The Holy Great Martyr Theodore the
Recruit (Tyro) was a soldier in the city of Alasium of the Pontine district (northeast province of Asia Minor, stretching
along the coast of the Euxine, i.e. the Black Sea), under the command of a certain Brincus. They commanded him to offer sacrifice
to idols. Saint Theodore firmly confessed his faith in Christ the Savior in a loud voice. The commander gave him several days
to think it over, during which time Saint Theodore prayed.
They charged him with setting a pagan temple on fire, and threw him into prison
to be starved to death. The Lord Jesus Christ appeared to him there, comforting and encouraging him. Brought to the governor,
Saint Theodore boldly and fearlessly confessed his faith, for which he was subjected to new torments and condemned to burning.
The martyr Theodore climbed onto the fire without hesitation, and with prayer and gave up his holy soul to God.
This occurred in about the year 306
under the Roman emperor Galerius (305-311). Unharmed by the fire, the body of Saint Theodore was buried in the city of Euchaita,
not far from Amasium. His relics were afterwards transferred to Constantinople, to a church dedicated to him. His head is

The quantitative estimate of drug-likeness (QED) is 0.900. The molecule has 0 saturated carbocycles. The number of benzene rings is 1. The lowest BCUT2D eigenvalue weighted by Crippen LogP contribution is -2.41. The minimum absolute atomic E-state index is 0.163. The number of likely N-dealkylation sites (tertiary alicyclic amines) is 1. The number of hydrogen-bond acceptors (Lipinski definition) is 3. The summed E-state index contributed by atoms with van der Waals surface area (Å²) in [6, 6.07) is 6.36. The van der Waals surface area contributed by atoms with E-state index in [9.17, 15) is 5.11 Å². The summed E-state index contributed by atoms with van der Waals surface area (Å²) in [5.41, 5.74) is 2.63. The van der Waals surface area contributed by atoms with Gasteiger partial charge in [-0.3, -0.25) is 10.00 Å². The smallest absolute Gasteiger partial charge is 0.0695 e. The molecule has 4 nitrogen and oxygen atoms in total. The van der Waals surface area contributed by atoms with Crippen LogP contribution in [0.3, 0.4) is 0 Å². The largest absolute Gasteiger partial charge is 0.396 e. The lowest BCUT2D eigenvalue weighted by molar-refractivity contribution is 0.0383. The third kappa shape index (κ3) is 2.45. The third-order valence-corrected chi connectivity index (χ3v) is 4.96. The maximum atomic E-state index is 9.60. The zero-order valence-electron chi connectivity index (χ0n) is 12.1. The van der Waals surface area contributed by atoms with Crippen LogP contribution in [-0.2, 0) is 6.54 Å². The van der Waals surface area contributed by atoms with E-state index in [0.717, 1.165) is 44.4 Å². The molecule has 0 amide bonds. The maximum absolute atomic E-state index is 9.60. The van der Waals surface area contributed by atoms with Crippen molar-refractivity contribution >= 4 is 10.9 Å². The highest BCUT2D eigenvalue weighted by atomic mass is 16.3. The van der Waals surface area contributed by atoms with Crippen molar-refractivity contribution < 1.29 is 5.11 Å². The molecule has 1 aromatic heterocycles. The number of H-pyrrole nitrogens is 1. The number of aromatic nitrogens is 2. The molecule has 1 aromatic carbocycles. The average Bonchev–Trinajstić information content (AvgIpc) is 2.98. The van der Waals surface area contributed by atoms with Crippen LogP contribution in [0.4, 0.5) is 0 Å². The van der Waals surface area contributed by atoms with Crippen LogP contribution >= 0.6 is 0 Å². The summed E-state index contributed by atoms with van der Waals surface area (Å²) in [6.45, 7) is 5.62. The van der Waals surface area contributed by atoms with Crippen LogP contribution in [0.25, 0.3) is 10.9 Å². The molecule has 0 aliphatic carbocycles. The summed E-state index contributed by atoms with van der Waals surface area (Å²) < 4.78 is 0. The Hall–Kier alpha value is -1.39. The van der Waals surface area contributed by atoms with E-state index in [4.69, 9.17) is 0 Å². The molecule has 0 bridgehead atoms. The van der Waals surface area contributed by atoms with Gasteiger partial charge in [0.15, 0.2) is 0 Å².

in Italy, in the city of Gaeto.
Later on, fifty years after the death of Saint Theodore, the emperor Julian the Apostate (361-363), wanting
to commit an outrage upon the Christians, commanded the city-commander of Constantinople during the first week of Great Lent
to sprinkle all the food provisions in the marketplaces with the blood offered to idols. Saint Theodore appeared in a dream
to Archbishop Eudoxius, ordering him to inform all the Christians that no one should buy anything at the marketplaces, but
rather to eat cooked wheat with honey (kolyva).
In memory of this occurrence, the Orthodox Church annually celebrates the holy Great Martyr
Theodore the Recruit on the first Saturday of Great Lent. On Friday evening, at the Divine Liturgy of the Presanctified Gifts
following the prayer at the ambo, the Canon to the holy Great Martyr Theodore, composed by Saint John of Damascus, is sung.
After this, kolyva is blessed and distributed to the faithful. The celebration of the Great Martyr Theodore on the first Saturday
of Great Lent was set by the Patriarch Nectarius of Constantinople (381-397).
The Troparion to Saint Theodore is quite similar to the Troparion
for the Prophet Daniel and the Three Holy Youths (December 17, Sunday Before Nativity). The Kontakion to Saint Theodore, who
suffered martyrdom by fire, reminds us that he also had faith as his breastplate (see I Thessalonians 5:8).
We pray to Saint Theodore for the recovery of